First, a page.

Griffin & Small Tactical Munition (STM)


The Griffin developed by Raytheon was publicly displayed at AUSA 2010. The missile, described by the manufacturer as a ‘Real Time Attack System’, weighs 33 pounds, about a third of the Hellfire’s weight, yet is capable of hitting targets at a range of 12.5 km when launched from an aerial vehicle. ” We originally developed the Griffin missile with our own funding, using components from other proven systems, and it is now integrated aboard the AFSOC C-130W Dragon Spear.” said Harry Schulte, vice president of Raytheon Missile System’s Air Warfare Systems’ product line.

The Griffin B on display at AUSA 2010.

Two versions of the missile are available. The A round is an aft-eject missile, designed for integration on aircraft such as the Dragon Spear; the B round is a forward-firing missile that can fire from unmanned platforms, helicopters and ground launchers. Griffin has been demonstrated firing from launchers attached to the U.S. Army Remote Weapon Station and Multi-round Wedge launcher. The Wedge can be mounted on vehicles or used as a ground launcher, offering short-range precision fire and combat outpost protection.

The Small Tactical Munition is in development at Raytheon, as a small, light weapon, (weight 13 pounds), more than half is the warhead (7 pound). This weapon is a gravity bomb which has proven extremely successful during testing.
(Griffin A) is dropped from 'Gunslinger' weapon systems installed on U.S. Special Operations Command MC-130W Dragon Spear. The B version of the missile (shown on top) is carried underwing in a container-launcher. Photo: Defense Update.
The Griffin's 'Smart Launcher' simplify the integration of the new weapon on platforms carrying other missiles. Photo: DOD/Raytheon

When employed from a ground launcher Griffin can hit targets at a minimal ranges of 1000 m’ up to 5.5 km. The missile was designed for wheight-critical applications, including arming unmanned systems, light scout helicopters or support of dismounted, light infantry operations.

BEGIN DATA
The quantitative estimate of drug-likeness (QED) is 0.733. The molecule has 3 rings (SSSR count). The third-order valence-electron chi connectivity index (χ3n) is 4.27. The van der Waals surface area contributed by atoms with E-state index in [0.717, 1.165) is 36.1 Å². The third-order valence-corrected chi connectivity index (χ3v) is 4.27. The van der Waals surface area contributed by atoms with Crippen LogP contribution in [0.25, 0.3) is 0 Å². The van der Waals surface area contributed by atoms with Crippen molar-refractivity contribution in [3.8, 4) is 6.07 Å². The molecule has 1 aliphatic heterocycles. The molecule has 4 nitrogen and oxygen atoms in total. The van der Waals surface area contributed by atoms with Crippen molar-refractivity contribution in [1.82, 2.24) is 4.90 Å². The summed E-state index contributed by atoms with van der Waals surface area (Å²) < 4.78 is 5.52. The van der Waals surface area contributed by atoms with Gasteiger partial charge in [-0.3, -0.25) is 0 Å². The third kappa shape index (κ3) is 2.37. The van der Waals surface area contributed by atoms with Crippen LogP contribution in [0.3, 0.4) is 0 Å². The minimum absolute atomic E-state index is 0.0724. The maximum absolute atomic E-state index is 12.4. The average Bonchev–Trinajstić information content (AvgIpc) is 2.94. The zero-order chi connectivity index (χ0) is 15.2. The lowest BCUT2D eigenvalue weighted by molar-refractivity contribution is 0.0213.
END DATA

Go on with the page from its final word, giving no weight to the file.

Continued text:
Griffin was designed to maintain commonality with existing launchers, such as the Hellfire Common Launcher Tube, by using a pattented ‘Smart Launcher’ that attaches the missile to existing weapon stations facilitating communications across the platform’s interface. This integration method enables simple adaptation to multiple manned and unmanned platforms.

This small missile is expected to be a weapon of choice to be employed by UAVs, light helicopters as well as large C-130 platforms, providing a localized, yet effective impact on the target, while minimizing collateral damage to non combatants and nearby troops. The Griffin uses semi-active laser guidance, integrated with GPS/INS for backup, enabling non-line-of-sight engagement. The 13 pounds warhead is a blast-fragmenting type, optimized for soft target lethality rather than armor penetration. The fuse can be set to one of three modes – point detonate, height of burst or delay.

Photo Below: Defense Update
The 'Wedge' launcher can be mounted on a vehicle or positioned on the ground, to operate as a short range precision weapon for close fire support or forward base protection. Photo: Raytheon

‘Griffin enables the user to shape an attack through a simple, easy to use graphic user interface’, describes Raytheon, ‘The user can select to guide the weapon precisely to the target using GPS coordinates, inertial navigation or laser designation. To maximize kinetic effects and lethality the system also enables the conduct of Multiple Round Simultaneous Impact (MRSI) target engagement, increasing the effectiveness of the attack. The missile is also designed to attack moving targets and has demonstrated this capability in several test firings.

The Small Tactical Munition (Pyros) is another miniature weapon in development at Raytheon. This small and light weapon, (weight 13.5 pounds), more than half its weight the warhead (7 pound). This weapon is a precision guided gravity bomb with INS/GPS and Semi-Active Laser guidance, which has proven extremely successful during testing.